Moon in Taurus
I’m not my mother’s daughter, nor my father’s for that matter. Growing up I was closest to my free-spirit Aunt Marie, who encouraged my wild ways and love of fantasy. Her dying, when I was 12, ended my idyllic childhood. Celia and I were thrust upon each other without a buffer, while grieving over losing Danny all over again.
He popped in for his sister’s funeral, leaving wife and kids in California. New kid #2 had just popped out, and Gwen was in no position or desire to travel cross country, despite her long friendship with Marie and Helen, Marie’s wife of decades. Dead is dead, after all. Marie and Gwen wouldn’t be doing any catching up. Helen was pouring her grief into packing up, selling the farm, getting ready to start her new life as a widow abroad. Gwen also had reason not to want to tangle with Celia or me.
Dad was here, but overwrought dealing directly with Marie’s passing. She was the only part of his natal family that he still adhered to. She had been his best friend and savior through good and bad parts of his life. He had been still in contact by telephone and occasional long, rambling drunken letter, even the occasional get together on neutral ground. Marie, though she did not think of Celia as a friend did think of her as family. I was practically a daughter to her. Though she and Gwen had been friendly, Marie never approved of her taking Danny from us. Gwen had insisted when she and Danny married that he have no further contact with Celia, though she knew better than to include contact with me in that edict. I, like Marie, got the occasional letter and telephone conversation, but only at Marie’s farm. As I spent most of my time there after school while Celia was at work and on school breaks, that was not difficult to manage.
While Danny was here, he was genuinely happy to see us. Celia was somehow wise enough to enjoy his company for this brief time rather than poison it with spite and remorse. I hoped beyond any rationality that he would stay, or take me with him when he left. Gwen would never have gone for it. Though she prided herself on her open mind in most cases, she was frankly intolerant of Celia and, by extension, me. With the law, lush lifestyle, and two youngsters, one a newborn son, on her side, I didn’t stand a chance. That didn’t stop me from hoping, being bitterly disappointed, blaming Celia most viciously, brooding for years. Well, maybe I am my mom’s daughter a bit. She was my most prevalent role model. It was a stormy life, and I became well practiced at asserting my independence.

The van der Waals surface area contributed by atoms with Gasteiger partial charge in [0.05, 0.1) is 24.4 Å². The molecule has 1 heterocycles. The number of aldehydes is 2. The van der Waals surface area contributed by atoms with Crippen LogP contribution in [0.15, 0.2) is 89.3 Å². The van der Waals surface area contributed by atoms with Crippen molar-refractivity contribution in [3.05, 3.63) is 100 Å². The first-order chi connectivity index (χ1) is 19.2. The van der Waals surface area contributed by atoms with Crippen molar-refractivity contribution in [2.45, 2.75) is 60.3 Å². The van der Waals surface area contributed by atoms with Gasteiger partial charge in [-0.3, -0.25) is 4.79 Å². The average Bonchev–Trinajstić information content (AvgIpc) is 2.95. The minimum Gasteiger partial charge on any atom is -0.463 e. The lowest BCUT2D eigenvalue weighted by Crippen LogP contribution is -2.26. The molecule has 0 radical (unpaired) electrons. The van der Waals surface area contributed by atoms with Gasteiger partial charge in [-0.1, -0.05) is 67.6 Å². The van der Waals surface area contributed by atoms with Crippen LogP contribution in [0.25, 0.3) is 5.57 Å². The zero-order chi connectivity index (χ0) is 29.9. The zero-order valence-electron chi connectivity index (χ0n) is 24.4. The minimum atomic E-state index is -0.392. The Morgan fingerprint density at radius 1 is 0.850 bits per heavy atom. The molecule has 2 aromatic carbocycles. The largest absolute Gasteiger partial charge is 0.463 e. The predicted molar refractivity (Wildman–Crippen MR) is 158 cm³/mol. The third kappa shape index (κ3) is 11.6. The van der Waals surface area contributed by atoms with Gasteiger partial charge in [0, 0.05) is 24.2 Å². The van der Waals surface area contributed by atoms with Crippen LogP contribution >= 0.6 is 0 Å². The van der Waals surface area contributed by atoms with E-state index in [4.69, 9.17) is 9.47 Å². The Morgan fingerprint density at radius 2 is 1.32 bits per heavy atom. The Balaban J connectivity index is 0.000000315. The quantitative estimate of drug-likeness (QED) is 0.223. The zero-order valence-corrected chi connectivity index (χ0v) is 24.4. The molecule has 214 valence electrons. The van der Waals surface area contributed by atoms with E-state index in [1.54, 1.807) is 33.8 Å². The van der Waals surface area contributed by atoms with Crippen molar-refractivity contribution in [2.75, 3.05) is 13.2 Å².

The first time Danny left, when I was five, almost six, Celia gave me a notebook and a box of colored pens. She said it would help me to write my feelings when I couldn’t speak them. A writer was born and made from that childhood trauma. Storms and silver linings.
I like my little room. My space, reflecting my taste and lifestyle, where I can land and recharge. I like that I know I can land on my feet wherever I find myself, in the absurd twists and turns. I like being able to see it all as stories, mythical breadcrumbs along a path from there to here and onward, along some Yellow Brick Road. Where are my brave, wise and caring companions? Don’t get me wrong — I love my friends and am totally blown away by the many wonders of my lover. Still, ultimately, I always seem to be traveling this road on my own. I guess that means I get to make my own terms. Brave, wise, caring, sounds like me. Maybe we get to be the people we hope to find, if we’re open to finding us within. No, that’s not schizophrenia. It’s brave, wise, caring, reflective. Dad was a troubadour. Mom was a melancholy yet practical romantic. Threads weaving into stories decorate my inner room that I carry with me.